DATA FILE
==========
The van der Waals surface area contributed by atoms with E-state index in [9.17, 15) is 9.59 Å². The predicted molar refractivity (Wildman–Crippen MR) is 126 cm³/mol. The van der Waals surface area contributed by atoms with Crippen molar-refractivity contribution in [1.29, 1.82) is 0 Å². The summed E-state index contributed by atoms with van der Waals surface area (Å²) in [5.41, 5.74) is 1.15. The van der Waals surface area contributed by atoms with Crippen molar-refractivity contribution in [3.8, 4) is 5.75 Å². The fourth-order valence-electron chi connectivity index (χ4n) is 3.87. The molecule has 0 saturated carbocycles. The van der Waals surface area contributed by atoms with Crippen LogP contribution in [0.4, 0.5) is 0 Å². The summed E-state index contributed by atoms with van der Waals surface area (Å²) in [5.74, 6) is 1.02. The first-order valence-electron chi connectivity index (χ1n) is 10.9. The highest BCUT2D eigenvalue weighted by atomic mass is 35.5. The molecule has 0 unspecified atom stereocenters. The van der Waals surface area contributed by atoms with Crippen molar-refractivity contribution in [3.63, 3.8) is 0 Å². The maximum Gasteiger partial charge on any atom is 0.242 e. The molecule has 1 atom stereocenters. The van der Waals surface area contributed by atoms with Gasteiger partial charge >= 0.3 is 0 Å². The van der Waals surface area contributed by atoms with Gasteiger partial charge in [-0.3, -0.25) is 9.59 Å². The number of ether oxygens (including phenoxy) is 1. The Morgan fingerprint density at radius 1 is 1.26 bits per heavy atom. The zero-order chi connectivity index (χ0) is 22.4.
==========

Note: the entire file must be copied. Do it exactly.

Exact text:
The van der Waals surface area contributed by atoms with E-state index in [9.17, 15) is 9.59 Å². The predicted molar refractivity (Wildman–Crippen MR) is 126 cm³/mol. The van der Waals surface area contributed by atoms with Crippen molar-refractivity contribution in [1.29, 1.82) is 0 Å². The summed E-state index contributed by atoms with van der Waals surface area (Å²) in [5.41, 5.74) is 1.15. The van der Waals surface area contributed by atoms with Crippen molar-refractivity contribution in [3.8, 4) is 5.75 Å². The fourth-order valence-electron chi connectivity index (χ4n) is 3.87. The molecule has 0 saturated carbocycles. The van der Waals surface area contributed by atoms with Crippen LogP contribution in [0.4, 0.5) is 0 Å². The summed E-state index contributed by atoms with van der Waals surface area (Å²) in [5.74, 6) is 1.02. The first-order valence-electron chi connectivity index (χ1n) is 10.9. The highest BCUT2D eigenvalue weighted by atomic mass is 35.5. The molecule has 0 unspecified atom stereocenters. The van der Waals surface area contributed by atoms with Crippen molar-refractivity contribution in [3.63, 3.8) is 0 Å². The maximum Gasteiger partial charge on any atom is 0.242 e. The molecule has 1 atom stereocenters. The van der Waals surface area contributed by atoms with Gasteiger partial charge >= 0.3 is 0 Å². The van der Waals surface area contributed by atoms with Gasteiger partial charge in [-0.3, -0.25) is 9.59 Å². The number of ether oxygens (including phenoxy) is 1. The Morgan fingerprint density at radius 1 is 1.26 bits per heavy atom. The zero-order chi connectivity index (χ0) is 22.4.